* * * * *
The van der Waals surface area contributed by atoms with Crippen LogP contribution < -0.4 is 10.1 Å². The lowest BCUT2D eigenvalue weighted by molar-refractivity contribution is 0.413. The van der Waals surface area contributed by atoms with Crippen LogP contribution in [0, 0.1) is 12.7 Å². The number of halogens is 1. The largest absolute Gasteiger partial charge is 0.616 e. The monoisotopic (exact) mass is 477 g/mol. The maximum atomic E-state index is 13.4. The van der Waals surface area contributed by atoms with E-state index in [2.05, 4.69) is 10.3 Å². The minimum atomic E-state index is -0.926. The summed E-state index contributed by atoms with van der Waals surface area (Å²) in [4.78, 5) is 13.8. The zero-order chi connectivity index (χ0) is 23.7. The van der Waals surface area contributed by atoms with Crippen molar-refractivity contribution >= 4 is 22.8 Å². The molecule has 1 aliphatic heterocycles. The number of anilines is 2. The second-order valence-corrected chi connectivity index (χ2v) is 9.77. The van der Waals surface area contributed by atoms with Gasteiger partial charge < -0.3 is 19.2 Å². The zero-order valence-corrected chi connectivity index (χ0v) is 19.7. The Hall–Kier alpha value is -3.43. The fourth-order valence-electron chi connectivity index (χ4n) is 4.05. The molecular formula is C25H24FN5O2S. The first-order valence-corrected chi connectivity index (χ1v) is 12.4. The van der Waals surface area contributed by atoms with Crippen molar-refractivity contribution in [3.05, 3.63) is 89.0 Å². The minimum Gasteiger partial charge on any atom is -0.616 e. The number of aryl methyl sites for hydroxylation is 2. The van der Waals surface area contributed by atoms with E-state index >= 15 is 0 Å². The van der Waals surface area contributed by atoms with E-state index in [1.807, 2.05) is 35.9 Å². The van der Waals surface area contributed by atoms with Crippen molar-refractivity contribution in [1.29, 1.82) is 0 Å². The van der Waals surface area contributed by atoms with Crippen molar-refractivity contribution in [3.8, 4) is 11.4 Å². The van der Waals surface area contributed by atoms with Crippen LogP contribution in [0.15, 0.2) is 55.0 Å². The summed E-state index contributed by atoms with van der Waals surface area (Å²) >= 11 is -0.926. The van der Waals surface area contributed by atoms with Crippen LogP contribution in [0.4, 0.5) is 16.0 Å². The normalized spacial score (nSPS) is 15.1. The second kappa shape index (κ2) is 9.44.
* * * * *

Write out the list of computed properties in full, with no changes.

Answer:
The van der Waals surface area contributed by atoms with Crippen LogP contribution < -0.4 is 10.1 Å². The lowest BCUT2D eigenvalue weighted by molar-refractivity contribution is 0.413. The van der Waals surface area contributed by atoms with Crippen LogP contribution in [0, 0.1) is 12.7 Å². The number of halogens is 1. The largest absolute Gasteiger partial charge is 0.616 e. The monoisotopic (exact) mass is 477 g/mol. The maximum atomic E-state index is 13.4. The van der Waals surface area contributed by atoms with E-state index in [2.05, 4.69) is 10.3 Å². The minimum atomic E-state index is -0.926. The summed E-state index contributed by atoms with van der Waals surface area (Å²) in [4.78, 5) is 13.8. The zero-order chi connectivity index (χ0) is 23.7. The van der Waals surface area contributed by atoms with Crippen molar-refractivity contribution >= 4 is 22.8 Å². The molecule has 1 aliphatic heterocycles. The number of anilines is 2. The second-order valence-corrected chi connectivity index (χ2v) is 9.77. The van der Waals surface area contributed by atoms with Gasteiger partial charge < -0.3 is 19.2 Å². The zero-order valence-corrected chi connectivity index (χ0v) is 19.7. The Hall–Kier alpha value is -3.43. The fourth-order valence-electron chi connectivity index (χ4n) is 4.05. The molecular formula is C25H24FN5O2S. The first-order valence-corrected chi connectivity index (χ1v) is 12.4. The van der Waals surface area contributed by atoms with Crippen molar-refractivity contribution in [3.05, 3.63) is 89.0 Å². The minimum Gasteiger partial charge on any atom is -0.616 e. The number of aryl methyl sites for hydroxylation is 2. The van der Waals surface area contributed by atoms with E-state index >= 15 is 0 Å². The van der Waals surface area contributed by atoms with E-state index in [1.807, 2.05) is 35.9 Å². The van der Waals surface area contributed by atoms with Crippen molar-refractivity contribution in [1.29, 1.82) is 0 Å². The van der Waals surface area contributed by atoms with Crippen molar-refractivity contribution in [3.8, 4) is 11.4 Å². The van der Waals surface area contributed by atoms with Crippen LogP contribution in [0.15, 0.2) is 55.0 Å². The summed E-state index contributed by atoms with van der Waals surface area (Å²) >= 11 is -0.926. The van der Waals surface area contributed by atoms with Crippen LogP contribution in [0.4, 0.5) is 16.0 Å². The normalized spacial score (nSPS) is 15.1. The second kappa shape index (κ2) is 9.44.